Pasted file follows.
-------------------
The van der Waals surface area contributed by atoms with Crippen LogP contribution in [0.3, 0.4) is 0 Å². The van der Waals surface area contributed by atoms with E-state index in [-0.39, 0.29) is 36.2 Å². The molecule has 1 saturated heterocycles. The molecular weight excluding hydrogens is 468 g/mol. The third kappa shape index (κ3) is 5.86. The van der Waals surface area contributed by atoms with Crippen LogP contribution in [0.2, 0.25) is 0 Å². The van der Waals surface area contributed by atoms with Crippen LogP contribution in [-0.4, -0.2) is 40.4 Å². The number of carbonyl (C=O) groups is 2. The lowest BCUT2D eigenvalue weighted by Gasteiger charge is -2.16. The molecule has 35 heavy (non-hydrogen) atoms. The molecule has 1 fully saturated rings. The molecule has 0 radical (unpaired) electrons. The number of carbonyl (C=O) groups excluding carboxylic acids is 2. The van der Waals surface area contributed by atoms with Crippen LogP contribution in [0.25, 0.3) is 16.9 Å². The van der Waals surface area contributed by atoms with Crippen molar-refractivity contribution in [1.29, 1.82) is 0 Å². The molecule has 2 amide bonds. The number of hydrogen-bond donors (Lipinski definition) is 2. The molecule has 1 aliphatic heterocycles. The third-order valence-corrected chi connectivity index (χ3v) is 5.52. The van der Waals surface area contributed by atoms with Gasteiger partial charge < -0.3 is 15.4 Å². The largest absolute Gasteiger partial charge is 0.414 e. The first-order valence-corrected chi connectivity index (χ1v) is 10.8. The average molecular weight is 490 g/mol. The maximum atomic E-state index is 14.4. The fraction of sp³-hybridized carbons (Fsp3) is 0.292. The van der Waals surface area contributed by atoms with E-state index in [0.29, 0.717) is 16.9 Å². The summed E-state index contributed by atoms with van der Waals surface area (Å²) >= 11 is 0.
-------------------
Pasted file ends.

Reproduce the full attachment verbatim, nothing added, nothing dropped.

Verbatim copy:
The van der Waals surface area contributed by atoms with Crippen LogP contribution in [0.3, 0.4) is 0 Å². The van der Waals surface area contributed by atoms with E-state index in [-0.39, 0.29) is 36.2 Å². The molecule has 1 saturated heterocycles. The molecular weight excluding hydrogens is 468 g/mol. The third kappa shape index (κ3) is 5.86. The van der Waals surface area contributed by atoms with Crippen LogP contribution in [0.2, 0.25) is 0 Å². The van der Waals surface area contributed by atoms with Crippen LogP contribution in [-0.4, -0.2) is 40.4 Å². The number of carbonyl (C=O) groups is 2. The lowest BCUT2D eigenvalue weighted by Gasteiger charge is -2.16. The molecule has 35 heavy (non-hydrogen) atoms. The molecule has 1 fully saturated rings. The molecule has 0 radical (unpaired) electrons. The number of carbonyl (C=O) groups excluding carboxylic acids is 2. The van der Waals surface area contributed by atoms with Crippen LogP contribution in [0.25, 0.3) is 16.9 Å². The van der Waals surface area contributed by atoms with Crippen molar-refractivity contribution in [1.29, 1.82) is 0 Å². The molecule has 2 amide bonds. The number of hydrogen-bond donors (Lipinski definition) is 2. The molecule has 1 aliphatic heterocycles. The third-order valence-corrected chi connectivity index (χ3v) is 5.52. The van der Waals surface area contributed by atoms with Gasteiger partial charge < -0.3 is 15.4 Å². The largest absolute Gasteiger partial charge is 0.414 e. The first-order valence-corrected chi connectivity index (χ1v) is 10.8. The average molecular weight is 490 g/mol. The maximum atomic E-state index is 14.4. The fraction of sp³-hybridized carbons (Fsp3) is 0.292. The van der Waals surface area contributed by atoms with E-state index in [0.29, 0.717) is 16.9 Å². The summed E-state index contributed by atoms with van der Waals surface area (Å²) >= 11 is 0.